Advanced .NET Debugging (Addison-Wesley Microsoft Technology Series) by Mario Hewardt

5/5

Comprehensive introduction to low level .NET debugging - when you need to fire up WinDbg to check out the state of the managed heap, or debug a crash dump from the field you'll find this book invaluable. I wish it had been available when I started figuring out how to use SOS.

 

The Complete Stories of J. G. Ballard by J.G. Ballard

5/5

Wonderful collection of all of Ballard's short stories. It's a huge book with surprisingly few duds. My favorites include The Illuminated Man, clearly the inspiration for The Crystal World, which includes meaning bombs like "It's almost as if a sequence of displaced but identical images were being produced by refraction through a prism, but with the element of time replacing the role of light." and The Ultimate City (which isn't using ultimate in the sense of being good...). I've read most of Ballard's novels but not many of the short stories before. They're well worth the time.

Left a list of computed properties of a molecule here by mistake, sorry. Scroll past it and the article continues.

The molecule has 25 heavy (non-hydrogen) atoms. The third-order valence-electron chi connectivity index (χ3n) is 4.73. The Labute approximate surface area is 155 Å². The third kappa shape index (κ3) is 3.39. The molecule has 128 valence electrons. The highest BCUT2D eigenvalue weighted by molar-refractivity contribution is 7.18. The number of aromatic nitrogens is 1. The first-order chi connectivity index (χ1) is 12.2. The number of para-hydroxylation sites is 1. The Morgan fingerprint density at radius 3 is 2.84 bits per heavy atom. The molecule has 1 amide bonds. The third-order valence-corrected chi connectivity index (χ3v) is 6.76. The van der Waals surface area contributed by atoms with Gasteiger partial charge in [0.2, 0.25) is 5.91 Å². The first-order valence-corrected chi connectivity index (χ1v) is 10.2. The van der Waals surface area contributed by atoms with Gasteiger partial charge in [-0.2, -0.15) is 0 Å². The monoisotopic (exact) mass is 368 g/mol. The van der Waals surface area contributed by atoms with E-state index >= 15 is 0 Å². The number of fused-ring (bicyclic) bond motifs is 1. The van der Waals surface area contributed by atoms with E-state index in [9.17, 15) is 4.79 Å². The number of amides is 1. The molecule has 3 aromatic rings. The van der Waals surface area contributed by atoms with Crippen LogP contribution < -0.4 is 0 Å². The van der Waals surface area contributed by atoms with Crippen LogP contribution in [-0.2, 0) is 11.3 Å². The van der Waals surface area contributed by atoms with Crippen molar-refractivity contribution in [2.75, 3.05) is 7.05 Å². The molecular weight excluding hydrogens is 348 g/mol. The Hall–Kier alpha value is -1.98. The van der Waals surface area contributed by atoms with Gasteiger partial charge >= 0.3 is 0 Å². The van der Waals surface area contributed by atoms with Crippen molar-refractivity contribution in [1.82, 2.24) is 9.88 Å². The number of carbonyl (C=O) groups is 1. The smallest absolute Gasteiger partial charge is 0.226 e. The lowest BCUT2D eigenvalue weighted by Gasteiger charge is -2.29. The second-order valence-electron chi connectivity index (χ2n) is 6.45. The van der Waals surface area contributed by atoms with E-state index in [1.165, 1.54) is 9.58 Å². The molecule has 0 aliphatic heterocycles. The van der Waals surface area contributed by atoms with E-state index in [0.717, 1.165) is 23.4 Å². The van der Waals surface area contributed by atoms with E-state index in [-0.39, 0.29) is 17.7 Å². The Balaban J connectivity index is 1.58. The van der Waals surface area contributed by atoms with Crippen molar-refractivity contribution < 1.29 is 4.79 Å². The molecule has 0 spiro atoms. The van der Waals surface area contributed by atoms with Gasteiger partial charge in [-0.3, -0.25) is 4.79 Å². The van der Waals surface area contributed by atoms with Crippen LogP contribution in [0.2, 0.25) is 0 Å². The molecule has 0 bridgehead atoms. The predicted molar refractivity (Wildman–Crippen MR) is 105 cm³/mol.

Links

- Microsoft Agrees With Apple And Google: “The Future Of The Web Is HTML5″ from TechCrunch (Which makes it all the more tragic that a huge number of clients will still be running IE6 :().

- Comedian criticises BBC 'rebuke' from BBC News | News Front Page | World Edition (The problem isn't that it was anti-Semitic, it's that it wasn't funny.).

- UK 'has a high early death rate' from BBC News | News Front Page | World Edition (That'll be the deep fried mars bars and chips.).

- Oklahoma, where women's rights are swept away from All Salon (Competing with AZ to be the most fucked up state? Sigh :().

- Cameras capture 'Highland tiger' from BBC News | News Front Page | World Edition (Tabbs was bigger than that (a house cat)).

- MI5 dumps staff lacking IT skills from BBC News | News Front Page | World Edition (MI5 has staff without computer skills?).

- The Internet Provides. from jwz (Disturbing).

- Who Really Spends The Most On Their Military? from Information Is Beautiful (Click through to the Guardian blog post, interesting reading.).